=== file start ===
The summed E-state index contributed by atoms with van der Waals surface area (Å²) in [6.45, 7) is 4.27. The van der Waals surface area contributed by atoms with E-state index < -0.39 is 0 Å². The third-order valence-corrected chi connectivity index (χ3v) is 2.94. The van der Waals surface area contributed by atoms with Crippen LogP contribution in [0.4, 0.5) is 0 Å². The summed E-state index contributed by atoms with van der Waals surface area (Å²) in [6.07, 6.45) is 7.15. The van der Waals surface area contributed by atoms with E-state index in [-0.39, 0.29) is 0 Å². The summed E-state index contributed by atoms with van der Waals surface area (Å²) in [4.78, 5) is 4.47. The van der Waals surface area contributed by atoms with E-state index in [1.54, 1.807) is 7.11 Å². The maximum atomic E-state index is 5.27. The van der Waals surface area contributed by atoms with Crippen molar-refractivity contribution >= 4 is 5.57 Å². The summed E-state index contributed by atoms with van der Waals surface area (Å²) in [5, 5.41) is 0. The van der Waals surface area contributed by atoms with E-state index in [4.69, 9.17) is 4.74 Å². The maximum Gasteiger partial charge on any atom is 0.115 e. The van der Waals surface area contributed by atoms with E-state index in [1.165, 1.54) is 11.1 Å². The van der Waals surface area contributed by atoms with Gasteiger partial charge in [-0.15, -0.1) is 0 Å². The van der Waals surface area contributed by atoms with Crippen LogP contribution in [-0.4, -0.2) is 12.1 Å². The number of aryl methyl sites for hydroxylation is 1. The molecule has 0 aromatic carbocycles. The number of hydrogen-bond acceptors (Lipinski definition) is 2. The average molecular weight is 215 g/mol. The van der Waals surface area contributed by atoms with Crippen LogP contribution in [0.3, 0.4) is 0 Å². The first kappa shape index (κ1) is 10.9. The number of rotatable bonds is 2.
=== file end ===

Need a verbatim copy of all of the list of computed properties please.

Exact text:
The summed E-state index contributed by atoms with van der Waals surface area (Å²) in [6.45, 7) is 4.27. The van der Waals surface area contributed by atoms with E-state index < -0.39 is 0 Å². The third-order valence-corrected chi connectivity index (χ3v) is 2.94. The van der Waals surface area contributed by atoms with Crippen LogP contribution in [0.4, 0.5) is 0 Å². The summed E-state index contributed by atoms with van der Waals surface area (Å²) in [6.07, 6.45) is 7.15. The van der Waals surface area contributed by atoms with E-state index in [-0.39, 0.29) is 0 Å². The summed E-state index contributed by atoms with van der Waals surface area (Å²) in [4.78, 5) is 4.47. The van der Waals surface area contributed by atoms with E-state index in [1.54, 1.807) is 7.11 Å². The maximum atomic E-state index is 5.27. The van der Waals surface area contributed by atoms with Crippen molar-refractivity contribution >= 4 is 5.57 Å². The summed E-state index contributed by atoms with van der Waals surface area (Å²) in [5, 5.41) is 0. The van der Waals surface area contributed by atoms with E-state index in [4.69, 9.17) is 4.74 Å². The maximum Gasteiger partial charge on any atom is 0.115 e. The van der Waals surface area contributed by atoms with E-state index in [1.165, 1.54) is 11.1 Å². The van der Waals surface area contributed by atoms with Gasteiger partial charge in [-0.15, -0.1) is 0 Å². The van der Waals surface area contributed by atoms with Crippen LogP contribution in [-0.4, -0.2) is 12.1 Å². The number of aryl methyl sites for hydroxylation is 1. The molecule has 0 aromatic carbocycles. The number of hydrogen-bond acceptors (Lipinski definition) is 2. The average molecular weight is 215 g/mol. The van der Waals surface area contributed by atoms with Crippen LogP contribution in [0.3, 0.4) is 0 Å². The first kappa shape index (κ1) is 10.9. The number of rotatable bonds is 2.